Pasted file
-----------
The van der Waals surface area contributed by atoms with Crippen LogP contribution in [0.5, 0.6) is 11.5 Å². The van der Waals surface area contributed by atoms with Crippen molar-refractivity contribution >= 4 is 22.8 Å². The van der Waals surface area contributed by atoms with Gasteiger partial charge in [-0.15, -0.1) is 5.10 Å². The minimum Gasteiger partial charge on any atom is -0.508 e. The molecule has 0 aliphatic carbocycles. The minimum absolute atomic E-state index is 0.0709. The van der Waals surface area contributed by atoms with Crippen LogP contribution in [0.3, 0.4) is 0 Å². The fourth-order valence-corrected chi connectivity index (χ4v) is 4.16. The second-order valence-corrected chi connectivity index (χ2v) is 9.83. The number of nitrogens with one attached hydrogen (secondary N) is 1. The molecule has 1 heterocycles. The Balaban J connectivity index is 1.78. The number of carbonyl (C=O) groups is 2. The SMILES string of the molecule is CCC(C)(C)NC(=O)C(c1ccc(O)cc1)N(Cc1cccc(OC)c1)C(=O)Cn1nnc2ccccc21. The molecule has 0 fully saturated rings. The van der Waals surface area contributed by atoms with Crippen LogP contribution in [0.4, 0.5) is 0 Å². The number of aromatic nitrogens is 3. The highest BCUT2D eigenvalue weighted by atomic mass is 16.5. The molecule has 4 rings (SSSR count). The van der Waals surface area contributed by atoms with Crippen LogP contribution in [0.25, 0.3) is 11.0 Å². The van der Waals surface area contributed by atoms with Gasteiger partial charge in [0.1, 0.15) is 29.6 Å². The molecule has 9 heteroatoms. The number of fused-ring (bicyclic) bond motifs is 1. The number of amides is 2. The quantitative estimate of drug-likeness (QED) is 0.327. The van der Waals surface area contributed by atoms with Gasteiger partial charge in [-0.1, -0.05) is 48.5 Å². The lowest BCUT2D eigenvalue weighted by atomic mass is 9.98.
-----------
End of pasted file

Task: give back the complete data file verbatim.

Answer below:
The van der Waals surface area contributed by atoms with Crippen LogP contribution in [0.5, 0.6) is 11.5 Å². The van der Waals surface area contributed by atoms with Crippen molar-refractivity contribution >= 4 is 22.8 Å². The van der Waals surface area contributed by atoms with Gasteiger partial charge in [-0.15, -0.1) is 5.10 Å². The minimum Gasteiger partial charge on any atom is -0.508 e. The molecule has 0 aliphatic carbocycles. The minimum absolute atomic E-state index is 0.0709. The van der Waals surface area contributed by atoms with Crippen LogP contribution in [0.3, 0.4) is 0 Å². The fourth-order valence-corrected chi connectivity index (χ4v) is 4.16. The second-order valence-corrected chi connectivity index (χ2v) is 9.83. The number of nitrogens with one attached hydrogen (secondary N) is 1. The molecule has 1 heterocycles. The Balaban J connectivity index is 1.78. The number of carbonyl (C=O) groups is 2. The SMILES string of the molecule is CCC(C)(C)NC(=O)C(c1ccc(O)cc1)N(Cc1cccc(OC)c1)C(=O)Cn1nnc2ccccc21. The molecule has 0 fully saturated rings. The van der Waals surface area contributed by atoms with Crippen LogP contribution in [0.4, 0.5) is 0 Å². The number of aromatic nitrogens is 3. The highest BCUT2D eigenvalue weighted by atomic mass is 16.5. The molecule has 4 rings (SSSR count). The van der Waals surface area contributed by atoms with Crippen LogP contribution in [0.25, 0.3) is 11.0 Å². The van der Waals surface area contributed by atoms with Gasteiger partial charge in [0.1, 0.15) is 29.6 Å². The molecule has 9 heteroatoms. The number of fused-ring (bicyclic) bond motifs is 1. The number of amides is 2. The quantitative estimate of drug-likeness (QED) is 0.327. The van der Waals surface area contributed by atoms with Gasteiger partial charge in [-0.1, -0.05) is 48.5 Å². The lowest BCUT2D eigenvalue weighted by atomic mass is 9.98.